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An expert's advice for victims of stalkers

DEAR AMY: My 25-year-old daughter briefly dated a man she met in church last December. After one month, she ended the friendship (he was too emotionally needy). He continues to pursue her by constant texting and emailing. She says he alternates between "saying mean things" and then apologizing and begging her to give him another chance. She does not respond and blocked his phone, but he continues to text from different numbers. She does not reply to his emails. She moved to a different side of town, and so far he has not shown up at her work.

We're very worried about this. What steps can she take to be safe and get this man to stop contacting her?

-- Very Worried

DEAR WORRIED: Michele Archer, an expert with the victim's advocacy group Safe Horizon, safehorizon.org, offered some suggestions for your daughter: "Keep a stalking log of all incidents, including the date, time, location and a brief description of the incident. Save and print out the emails. Save all text messages and document them in the log.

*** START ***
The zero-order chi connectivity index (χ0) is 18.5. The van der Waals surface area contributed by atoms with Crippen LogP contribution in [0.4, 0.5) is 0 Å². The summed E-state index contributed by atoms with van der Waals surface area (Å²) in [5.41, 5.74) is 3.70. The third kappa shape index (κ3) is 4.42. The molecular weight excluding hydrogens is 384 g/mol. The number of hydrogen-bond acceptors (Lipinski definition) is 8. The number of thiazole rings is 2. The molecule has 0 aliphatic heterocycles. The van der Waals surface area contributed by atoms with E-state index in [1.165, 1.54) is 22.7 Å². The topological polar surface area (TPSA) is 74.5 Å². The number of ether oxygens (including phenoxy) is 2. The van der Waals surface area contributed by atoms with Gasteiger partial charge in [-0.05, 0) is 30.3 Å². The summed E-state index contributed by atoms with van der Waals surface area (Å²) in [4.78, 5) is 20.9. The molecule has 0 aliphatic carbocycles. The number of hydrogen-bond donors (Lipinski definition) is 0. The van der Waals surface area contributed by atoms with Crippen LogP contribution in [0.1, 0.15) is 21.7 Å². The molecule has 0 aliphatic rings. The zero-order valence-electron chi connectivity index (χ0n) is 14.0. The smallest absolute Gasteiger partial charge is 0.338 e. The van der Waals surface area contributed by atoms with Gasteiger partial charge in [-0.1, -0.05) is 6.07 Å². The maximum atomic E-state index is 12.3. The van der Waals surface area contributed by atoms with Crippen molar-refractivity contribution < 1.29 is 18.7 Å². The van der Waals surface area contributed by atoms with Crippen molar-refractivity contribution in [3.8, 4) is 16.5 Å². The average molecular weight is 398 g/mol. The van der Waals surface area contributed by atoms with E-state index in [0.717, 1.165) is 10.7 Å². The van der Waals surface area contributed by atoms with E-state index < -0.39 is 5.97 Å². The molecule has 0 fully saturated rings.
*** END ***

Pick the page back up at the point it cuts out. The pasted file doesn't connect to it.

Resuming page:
"I would suggest not changing her email address, but she may want to open another account and give that to people she trusts. Changing her email address may escalate his behavior, and the emails he is sending become evidence of stalking, which she can use if she goes to the police.

"If she has concerns about him showing up at her work, she should let her place of employment know. If she has a photo of him (look on the Internet) she can make a color copy and give it to her workplace.

"If she uses social networking sites, make them private.

"If this continues, she may want to contact police. The stalking log is useful for this, and she should also show them the text messages. She can also reach out to a domestic violence organization in her community for support or help advocating with the police (if needed) or the district attorney's office."

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